BOSTON — Health care officials, financial industry executives and labor unions are pumping hundreds of thousands of dollars into a political action committee that Gov. Deval Patrick set up to pay for his travels on behalf of President Obama’s re-election campaign.
Patrick’s Together PAC raised $455,500 from April 1 through the end of June, according to campaign finance reports filed with the Federal Election Commission.
That brings the PAC’s fundraising total to nearly $1.3 million since Patrick formed it last year. The committee ended June with $674,700 left in its account, having already spent $609,900.
The goal of the PAC was to raise money to pay for Patrick’s travels and other activities for Obama and the national Democratic Party.
Among those contributing to Patrick’s PAC during the most recent reporting period were former U.S. Attorney Wayne Budd and his wife, Jacqueline ($6,000); Greater Boston Chamber of Commerce President Paul Guzzi ($3,000); Stacey Lucchino, wife of Red Sox President Larry Lucchino ($5,000); and Boston attorney Thomas Kiley ($500), whose clients include former House Speaker Salvatore DiMasi.
Also donating to Patrick’s PAC was Cape Wind President James Gordon, who gave $5,000. Patrick has been a vocal advocate for both land-based and offshore wind power including Cape Wind, which aims to be the nation’s first offshore wind farm.
Patrick also received contributions from the 1199 Service Employees International Union PAC ($5,000) and the Laborers’ International Union of North America ($5,000).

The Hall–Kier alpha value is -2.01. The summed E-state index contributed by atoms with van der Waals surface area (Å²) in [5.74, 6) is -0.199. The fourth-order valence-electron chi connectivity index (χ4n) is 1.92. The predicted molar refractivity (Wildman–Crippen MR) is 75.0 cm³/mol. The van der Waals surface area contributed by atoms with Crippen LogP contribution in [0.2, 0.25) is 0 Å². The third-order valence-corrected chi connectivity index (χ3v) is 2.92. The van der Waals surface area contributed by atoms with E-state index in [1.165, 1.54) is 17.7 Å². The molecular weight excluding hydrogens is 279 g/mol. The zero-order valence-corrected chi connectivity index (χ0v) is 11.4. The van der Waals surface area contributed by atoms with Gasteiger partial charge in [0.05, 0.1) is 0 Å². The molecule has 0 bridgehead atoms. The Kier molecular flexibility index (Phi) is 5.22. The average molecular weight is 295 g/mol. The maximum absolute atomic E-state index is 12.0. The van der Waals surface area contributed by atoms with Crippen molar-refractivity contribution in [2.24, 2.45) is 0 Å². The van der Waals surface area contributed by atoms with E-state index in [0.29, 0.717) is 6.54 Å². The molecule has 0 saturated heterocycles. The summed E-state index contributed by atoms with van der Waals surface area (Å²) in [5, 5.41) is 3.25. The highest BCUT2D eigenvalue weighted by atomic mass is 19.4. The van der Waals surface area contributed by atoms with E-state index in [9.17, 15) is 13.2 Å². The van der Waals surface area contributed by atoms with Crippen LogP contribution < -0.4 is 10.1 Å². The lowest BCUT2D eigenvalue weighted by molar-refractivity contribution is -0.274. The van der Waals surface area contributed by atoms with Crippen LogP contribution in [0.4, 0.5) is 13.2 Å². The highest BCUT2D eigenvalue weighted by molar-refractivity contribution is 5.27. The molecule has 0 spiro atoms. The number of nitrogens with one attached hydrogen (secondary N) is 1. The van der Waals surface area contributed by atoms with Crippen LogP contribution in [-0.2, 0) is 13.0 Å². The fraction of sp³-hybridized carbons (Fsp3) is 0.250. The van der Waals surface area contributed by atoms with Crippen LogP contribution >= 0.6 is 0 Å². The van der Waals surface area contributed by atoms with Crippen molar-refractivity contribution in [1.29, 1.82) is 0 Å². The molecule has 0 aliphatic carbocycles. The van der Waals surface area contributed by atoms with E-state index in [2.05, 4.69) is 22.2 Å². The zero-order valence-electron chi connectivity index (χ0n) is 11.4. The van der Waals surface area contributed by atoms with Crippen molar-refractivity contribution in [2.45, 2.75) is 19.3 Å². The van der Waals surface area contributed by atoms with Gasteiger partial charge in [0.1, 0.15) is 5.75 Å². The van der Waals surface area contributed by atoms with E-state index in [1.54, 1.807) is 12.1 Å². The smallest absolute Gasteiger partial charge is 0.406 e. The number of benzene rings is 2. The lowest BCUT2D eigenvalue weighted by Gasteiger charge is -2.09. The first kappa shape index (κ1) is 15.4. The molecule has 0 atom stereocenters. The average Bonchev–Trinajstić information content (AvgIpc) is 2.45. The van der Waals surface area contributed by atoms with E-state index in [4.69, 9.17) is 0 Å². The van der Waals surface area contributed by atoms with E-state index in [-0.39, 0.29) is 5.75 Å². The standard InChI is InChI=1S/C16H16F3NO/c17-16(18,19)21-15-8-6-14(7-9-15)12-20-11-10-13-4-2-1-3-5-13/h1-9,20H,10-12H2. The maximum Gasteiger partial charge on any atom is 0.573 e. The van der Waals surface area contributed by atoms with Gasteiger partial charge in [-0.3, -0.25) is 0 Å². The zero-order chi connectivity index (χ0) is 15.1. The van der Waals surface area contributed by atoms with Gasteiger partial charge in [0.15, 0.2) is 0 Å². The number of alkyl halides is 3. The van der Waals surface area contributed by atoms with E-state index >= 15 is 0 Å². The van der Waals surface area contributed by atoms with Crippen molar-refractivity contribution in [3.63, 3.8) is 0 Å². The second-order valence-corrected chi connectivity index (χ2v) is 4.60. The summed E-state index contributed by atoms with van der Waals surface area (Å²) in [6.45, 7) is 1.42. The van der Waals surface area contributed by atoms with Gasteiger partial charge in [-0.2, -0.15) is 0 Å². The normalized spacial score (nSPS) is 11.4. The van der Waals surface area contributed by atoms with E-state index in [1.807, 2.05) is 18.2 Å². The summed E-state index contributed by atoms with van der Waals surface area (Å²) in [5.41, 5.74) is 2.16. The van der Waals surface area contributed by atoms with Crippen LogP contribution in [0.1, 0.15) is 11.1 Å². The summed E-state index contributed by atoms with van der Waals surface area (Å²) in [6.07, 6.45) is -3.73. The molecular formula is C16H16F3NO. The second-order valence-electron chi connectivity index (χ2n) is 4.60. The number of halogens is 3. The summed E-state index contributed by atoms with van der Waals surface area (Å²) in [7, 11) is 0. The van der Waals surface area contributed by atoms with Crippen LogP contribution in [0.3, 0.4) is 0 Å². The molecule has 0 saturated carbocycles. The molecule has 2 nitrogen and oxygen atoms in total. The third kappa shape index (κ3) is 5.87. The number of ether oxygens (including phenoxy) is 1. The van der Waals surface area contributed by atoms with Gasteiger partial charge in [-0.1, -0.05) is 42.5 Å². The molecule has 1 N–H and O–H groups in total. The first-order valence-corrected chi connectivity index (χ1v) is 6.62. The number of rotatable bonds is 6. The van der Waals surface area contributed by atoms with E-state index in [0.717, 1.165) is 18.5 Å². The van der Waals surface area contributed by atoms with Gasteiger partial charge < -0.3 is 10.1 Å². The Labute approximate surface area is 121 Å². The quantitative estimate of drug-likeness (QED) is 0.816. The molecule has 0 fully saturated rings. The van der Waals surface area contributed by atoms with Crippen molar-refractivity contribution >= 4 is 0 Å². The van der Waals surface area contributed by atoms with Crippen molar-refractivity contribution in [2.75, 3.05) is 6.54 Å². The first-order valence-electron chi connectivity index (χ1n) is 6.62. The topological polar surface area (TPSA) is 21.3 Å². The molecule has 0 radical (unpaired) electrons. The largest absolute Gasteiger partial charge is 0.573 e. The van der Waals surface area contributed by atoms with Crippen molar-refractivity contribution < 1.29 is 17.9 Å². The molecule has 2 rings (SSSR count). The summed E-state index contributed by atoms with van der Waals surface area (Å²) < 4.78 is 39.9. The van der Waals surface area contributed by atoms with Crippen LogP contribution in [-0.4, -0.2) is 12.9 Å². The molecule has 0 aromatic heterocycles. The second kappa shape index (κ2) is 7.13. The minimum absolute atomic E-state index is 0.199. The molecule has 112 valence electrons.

Alex Goldstein, the Together PAC’s executive director, said Patrick’s political activities are separate from his day job as governor.
“Contributions have absolutely no bearing whatsoever on administration policies,” Goldstein said.
Patrick also received $5,000 contributions from top executives at health care organizations like Steward Health Care, Partners Health Care, Shields Health Care Group and the Dana Farber Cancer Institute.
Patrick this month signed into law a bill that supporters say will save Massachusetts up to $200 billion in health care costs over the next 15 years by encouraging the creation of “accountable care organizations” that take a more coordinated approach to medicine instead of the more traditional “fee for service” model.
Patrick has said the new law will build off the 2006 landmark health care law signed by then-Gov. Mitt Romney that became the model for the federal law signed in 2010 by Obama.
Part of Patrick’s role as a political surrogate for Obama is to discuss what he says has been the success of the law in Massachusetts.
Patrick spent the money from his PAC for a range of expenses, including office and travel costs, consulting, dinners, staff salaries, hotel rooms, catering and car rentals. Among the expenses were reimbursements to the state for the expense of security details, including the travel costs.
As Election Day approaches, Patrick’s travels have picked up.
In April, he made a three-day West Coast swing that included planned fundraisers in Los Angeles and Seattle for his PAC and a keynote address at a Democratic Party dinner in Portland, Ore.
In May, he gave the keynote remarks at the South Carolina Democratic Party’s Jefferson Jackson Dinner and stopped by U.S. Rep. Jim Clyburn’s Fish Fry, a free event for 1,000 or so local activists.
In June, he headed to Pennsylvania to talk with campaign workers and deliver the keynote address at a dinner sponsored by the Pennsylvania Democratic Party.
This week, Patrick hit the road again to discuss health care and the budget proposal of Romney’s running mate U.S. Rep. Paul Ryan with a group of seniors in Madison and stop in Milwaukee before returning to Massachusetts.